Why do we limit ourselves by what has come before us? Our icons and role models many times become the upper limits of our ambitions and desires. As if nothing above them will ever exist or be within our grasp.
And this type of thinking is a mistake.
When we start thinking like this we’ve already lost the game. As Steven Pressfield says, when we idolize others we almost always possess that quality ourselves but just haven’t embraced it. We have given up our self-sovereignty.
As a kid I dreamed of being an NBA player. Michael Jordan was like a god to me. The man is arguably the best player who ever lived, but why didn’t I dream of being better than him? Why had I put Jordan as my ceiling, not my floor? Needless to say I never became a professional NBA player, but maybe part of the reason was that I was too busy imitating his moves when I should’ve been focusing on perfecting my own natural style of basketball. This is just a theory but it is grounded in truth.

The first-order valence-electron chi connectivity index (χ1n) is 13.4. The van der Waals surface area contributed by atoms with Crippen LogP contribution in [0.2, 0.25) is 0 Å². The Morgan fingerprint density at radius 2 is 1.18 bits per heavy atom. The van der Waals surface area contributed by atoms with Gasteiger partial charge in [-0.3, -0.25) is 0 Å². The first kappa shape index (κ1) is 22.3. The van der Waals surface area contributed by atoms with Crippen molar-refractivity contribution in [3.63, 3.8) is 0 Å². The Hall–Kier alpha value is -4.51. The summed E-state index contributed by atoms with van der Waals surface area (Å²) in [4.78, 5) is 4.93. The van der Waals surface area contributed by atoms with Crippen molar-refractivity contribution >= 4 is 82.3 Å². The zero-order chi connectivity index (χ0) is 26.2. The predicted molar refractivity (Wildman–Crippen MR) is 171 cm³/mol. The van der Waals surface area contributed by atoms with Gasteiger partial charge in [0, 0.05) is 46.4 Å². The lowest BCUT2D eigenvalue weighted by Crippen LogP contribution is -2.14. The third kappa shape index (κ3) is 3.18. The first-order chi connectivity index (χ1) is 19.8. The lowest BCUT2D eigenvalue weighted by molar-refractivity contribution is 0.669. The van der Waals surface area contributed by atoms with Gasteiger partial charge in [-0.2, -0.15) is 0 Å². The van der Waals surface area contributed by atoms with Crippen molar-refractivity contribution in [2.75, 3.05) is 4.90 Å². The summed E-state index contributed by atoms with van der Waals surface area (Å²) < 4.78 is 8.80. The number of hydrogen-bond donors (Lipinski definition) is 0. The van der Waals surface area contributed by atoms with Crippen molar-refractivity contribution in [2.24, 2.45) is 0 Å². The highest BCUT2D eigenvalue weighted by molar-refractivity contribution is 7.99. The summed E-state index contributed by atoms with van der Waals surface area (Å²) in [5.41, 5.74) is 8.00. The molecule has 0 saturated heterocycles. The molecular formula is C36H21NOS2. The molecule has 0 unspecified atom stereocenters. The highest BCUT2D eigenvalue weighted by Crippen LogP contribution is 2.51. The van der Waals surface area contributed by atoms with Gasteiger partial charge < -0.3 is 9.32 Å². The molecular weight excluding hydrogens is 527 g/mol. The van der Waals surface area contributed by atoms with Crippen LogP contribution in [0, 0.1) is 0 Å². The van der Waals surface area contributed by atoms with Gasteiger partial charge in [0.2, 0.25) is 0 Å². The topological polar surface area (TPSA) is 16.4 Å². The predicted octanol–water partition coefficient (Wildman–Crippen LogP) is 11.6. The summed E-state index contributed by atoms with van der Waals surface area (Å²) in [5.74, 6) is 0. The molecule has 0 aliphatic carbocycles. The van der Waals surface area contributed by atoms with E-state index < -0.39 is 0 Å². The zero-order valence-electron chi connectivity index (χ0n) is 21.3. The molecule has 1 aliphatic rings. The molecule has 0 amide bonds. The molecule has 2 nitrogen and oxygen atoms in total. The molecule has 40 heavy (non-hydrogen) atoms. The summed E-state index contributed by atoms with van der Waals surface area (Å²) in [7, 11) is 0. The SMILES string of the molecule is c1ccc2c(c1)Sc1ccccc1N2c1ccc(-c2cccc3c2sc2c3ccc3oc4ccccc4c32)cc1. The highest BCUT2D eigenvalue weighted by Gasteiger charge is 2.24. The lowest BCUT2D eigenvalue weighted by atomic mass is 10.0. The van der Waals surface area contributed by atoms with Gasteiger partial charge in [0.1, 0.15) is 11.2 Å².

There is nothing wrong with emulating the pros, or seeking guidance from them, this is a great way to learn. What I’m arguing is that we shouldn’t let their story hold us back from creating one that is uniquely our own.
We are not them, some things will have come easier for them. But by the same token some things will come easier for us. It’s just the name of the game, we’re all different.
The fact that Steve Jobs never designed an airplane shouldn’t hold me back from attempting it myself. The same goes for Hemingway or Will Smith. Their careers shouldn’t limit the boundaries of my or your own career. Greatness might be waiting for us just outside the trail they blazed for us.